We need to talk about this: 8 of Malala's shooting suspects are now free
Malala Yousafzai has been called “the most famous teenager in the world,” and it may be true. The youngest-ever Nobel Prize laureate is now a household name thanks to the work she has done in Pakistan, advocating for education for women during a time when the local Taliban often banned girls from attending school. Malala’s grassroots advocacy has become an international movement.
As known as she is for her record-breaking Nobel and her cause, it’s possible that what Malala is most known for is the attempt on her life. In 2012, after boarding her school bus, a Taliban assassin asked for her by name, then proceeded to point his gun at her, and fire. One bullet went into her forehead, traveled the length of her face, and landed in her shoulder. Malala miraculously survived the attempted assassination, and this nightmarish story quickly spread around the world, making Malala a celebrity and her cause one of international concern. Eventually Malala was taken to the UK for surgery, and she now remains there where she is continuing her education.
As CNN reports, a Pakistani court just overturned the life sentences of eight people who had previously been convicted for their roles in Malala’s attempted assassination. The court is upholding only two of the sentences of the 10 people convicted for this crime. The accused were arrested this past September, and convicted this past April in a secret trial. The Wall Street Journal put this news into a larger context writing, “The apparent acquittals and the secrecy surrounding the trial will raise further questions about Pakistan’s justice system, which has been criticized for years for failing to adequately investigate and prosecute terrorists.”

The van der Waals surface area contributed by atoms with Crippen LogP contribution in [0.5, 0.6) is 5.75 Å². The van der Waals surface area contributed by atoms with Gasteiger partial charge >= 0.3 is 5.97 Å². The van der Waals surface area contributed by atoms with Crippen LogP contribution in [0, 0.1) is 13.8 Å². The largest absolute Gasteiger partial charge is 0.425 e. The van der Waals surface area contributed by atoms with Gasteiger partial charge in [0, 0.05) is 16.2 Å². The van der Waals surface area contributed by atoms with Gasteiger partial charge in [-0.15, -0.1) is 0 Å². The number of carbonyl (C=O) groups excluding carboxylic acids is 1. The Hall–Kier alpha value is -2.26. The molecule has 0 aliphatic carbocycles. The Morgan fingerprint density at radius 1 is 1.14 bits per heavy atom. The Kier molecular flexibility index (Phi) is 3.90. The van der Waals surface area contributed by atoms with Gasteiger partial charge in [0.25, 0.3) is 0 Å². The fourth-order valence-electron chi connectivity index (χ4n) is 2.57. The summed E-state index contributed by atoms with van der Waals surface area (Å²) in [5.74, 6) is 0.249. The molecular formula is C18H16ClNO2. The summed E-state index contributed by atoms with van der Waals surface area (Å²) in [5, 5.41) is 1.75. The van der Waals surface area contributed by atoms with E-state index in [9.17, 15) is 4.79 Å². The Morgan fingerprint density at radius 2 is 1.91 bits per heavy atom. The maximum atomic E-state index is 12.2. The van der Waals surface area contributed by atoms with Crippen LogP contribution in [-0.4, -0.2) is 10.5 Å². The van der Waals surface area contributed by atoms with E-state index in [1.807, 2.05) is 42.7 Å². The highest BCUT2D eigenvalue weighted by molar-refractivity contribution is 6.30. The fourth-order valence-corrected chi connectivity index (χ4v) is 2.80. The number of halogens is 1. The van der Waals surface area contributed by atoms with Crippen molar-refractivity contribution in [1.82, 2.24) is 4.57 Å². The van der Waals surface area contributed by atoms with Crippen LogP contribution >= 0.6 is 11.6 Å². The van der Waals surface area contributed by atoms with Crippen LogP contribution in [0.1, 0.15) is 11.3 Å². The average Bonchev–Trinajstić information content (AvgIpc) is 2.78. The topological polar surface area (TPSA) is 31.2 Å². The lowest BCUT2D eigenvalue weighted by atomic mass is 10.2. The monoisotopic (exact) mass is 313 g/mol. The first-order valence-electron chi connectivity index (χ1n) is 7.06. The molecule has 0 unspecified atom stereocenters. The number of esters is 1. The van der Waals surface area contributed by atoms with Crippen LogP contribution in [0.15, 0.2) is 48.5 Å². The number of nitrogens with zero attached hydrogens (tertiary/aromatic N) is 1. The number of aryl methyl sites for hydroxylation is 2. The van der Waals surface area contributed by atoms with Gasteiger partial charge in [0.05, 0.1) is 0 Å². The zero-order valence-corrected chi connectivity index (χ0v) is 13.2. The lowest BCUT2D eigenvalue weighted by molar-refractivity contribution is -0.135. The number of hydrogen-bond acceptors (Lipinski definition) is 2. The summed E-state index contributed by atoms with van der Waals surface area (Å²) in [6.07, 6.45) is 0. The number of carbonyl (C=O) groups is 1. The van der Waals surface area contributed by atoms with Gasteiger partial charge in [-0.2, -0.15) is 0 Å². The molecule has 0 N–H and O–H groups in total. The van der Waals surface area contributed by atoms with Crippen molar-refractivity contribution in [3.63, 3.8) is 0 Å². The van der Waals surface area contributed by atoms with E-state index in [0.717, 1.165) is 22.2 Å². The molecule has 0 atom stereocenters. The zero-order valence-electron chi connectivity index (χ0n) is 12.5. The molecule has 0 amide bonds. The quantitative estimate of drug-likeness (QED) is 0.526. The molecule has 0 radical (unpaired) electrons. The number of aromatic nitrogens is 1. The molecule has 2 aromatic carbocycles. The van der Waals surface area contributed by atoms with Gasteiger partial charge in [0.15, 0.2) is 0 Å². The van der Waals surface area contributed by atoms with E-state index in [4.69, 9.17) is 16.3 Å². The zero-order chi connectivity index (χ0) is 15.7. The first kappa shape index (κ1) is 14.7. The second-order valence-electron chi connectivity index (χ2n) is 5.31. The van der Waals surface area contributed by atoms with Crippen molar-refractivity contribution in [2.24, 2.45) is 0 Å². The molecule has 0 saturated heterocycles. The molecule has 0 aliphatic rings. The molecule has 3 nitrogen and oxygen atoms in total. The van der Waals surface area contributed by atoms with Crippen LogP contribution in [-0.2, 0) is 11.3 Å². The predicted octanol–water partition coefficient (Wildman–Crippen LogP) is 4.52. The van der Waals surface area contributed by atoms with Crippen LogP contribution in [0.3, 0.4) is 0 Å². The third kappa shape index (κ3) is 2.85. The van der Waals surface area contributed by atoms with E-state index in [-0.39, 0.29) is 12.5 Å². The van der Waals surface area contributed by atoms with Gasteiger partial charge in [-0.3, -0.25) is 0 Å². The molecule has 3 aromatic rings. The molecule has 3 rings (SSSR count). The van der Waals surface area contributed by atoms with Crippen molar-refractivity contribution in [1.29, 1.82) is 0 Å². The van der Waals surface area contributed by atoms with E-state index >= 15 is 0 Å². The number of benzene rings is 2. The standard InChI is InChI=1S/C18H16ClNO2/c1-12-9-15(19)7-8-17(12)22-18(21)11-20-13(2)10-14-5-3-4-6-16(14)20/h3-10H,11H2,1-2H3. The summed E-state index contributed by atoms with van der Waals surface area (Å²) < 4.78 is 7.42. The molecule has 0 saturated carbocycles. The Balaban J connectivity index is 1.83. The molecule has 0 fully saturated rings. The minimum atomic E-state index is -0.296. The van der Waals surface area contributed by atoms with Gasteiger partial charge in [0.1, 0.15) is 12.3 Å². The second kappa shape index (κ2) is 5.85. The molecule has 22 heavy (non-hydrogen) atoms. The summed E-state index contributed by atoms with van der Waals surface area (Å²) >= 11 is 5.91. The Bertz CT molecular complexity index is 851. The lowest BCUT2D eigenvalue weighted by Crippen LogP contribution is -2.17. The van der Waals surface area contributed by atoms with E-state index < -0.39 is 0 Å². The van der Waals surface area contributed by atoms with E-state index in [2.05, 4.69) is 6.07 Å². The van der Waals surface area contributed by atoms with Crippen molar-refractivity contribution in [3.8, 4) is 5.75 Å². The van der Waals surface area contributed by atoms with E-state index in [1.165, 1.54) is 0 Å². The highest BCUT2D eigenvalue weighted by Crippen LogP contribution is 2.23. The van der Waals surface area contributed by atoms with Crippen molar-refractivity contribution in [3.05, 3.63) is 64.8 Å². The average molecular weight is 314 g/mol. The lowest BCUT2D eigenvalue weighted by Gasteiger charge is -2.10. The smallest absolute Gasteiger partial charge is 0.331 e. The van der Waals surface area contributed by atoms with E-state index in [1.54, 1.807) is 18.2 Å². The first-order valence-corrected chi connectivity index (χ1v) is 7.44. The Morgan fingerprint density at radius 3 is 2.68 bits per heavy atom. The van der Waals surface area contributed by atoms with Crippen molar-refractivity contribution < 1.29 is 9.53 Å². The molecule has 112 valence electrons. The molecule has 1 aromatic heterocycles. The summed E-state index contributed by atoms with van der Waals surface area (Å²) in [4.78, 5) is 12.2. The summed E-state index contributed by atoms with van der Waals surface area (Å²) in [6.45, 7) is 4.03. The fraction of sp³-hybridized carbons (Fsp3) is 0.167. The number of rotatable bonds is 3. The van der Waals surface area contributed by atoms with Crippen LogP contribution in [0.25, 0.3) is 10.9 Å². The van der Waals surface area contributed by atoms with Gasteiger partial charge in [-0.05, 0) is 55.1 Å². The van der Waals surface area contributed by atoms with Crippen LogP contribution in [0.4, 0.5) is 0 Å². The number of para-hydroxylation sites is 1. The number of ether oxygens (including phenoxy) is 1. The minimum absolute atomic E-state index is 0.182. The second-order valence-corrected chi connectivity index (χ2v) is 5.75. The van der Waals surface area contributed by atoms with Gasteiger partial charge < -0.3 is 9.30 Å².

When asked why eight of these convicted criminals are now being released, Saleem Khan Marwat, a police officer in Swat, where the shooting took place, explained to CNN that the court decided “not enough evidence was produced” to justify life sentences for the eight individuals, “whereas proof was provided (for) the two convicted.”
So much of the reasoning behind these eight overturned convictions is shrouded in mystery. The trial itself was held behind closed doors, and we don’t know what happened during those days, nor do we know what changed to warrant the overturning vast majority of convictions.
We are, of course, deeply unsettled by this news, and while we continue to be grateful that Malala is alive and well, we worry about what these mysterious overturned convictions say about the justice system in Pakistan. It is disconcerting to think that, even with the world watching, justice failed to be served.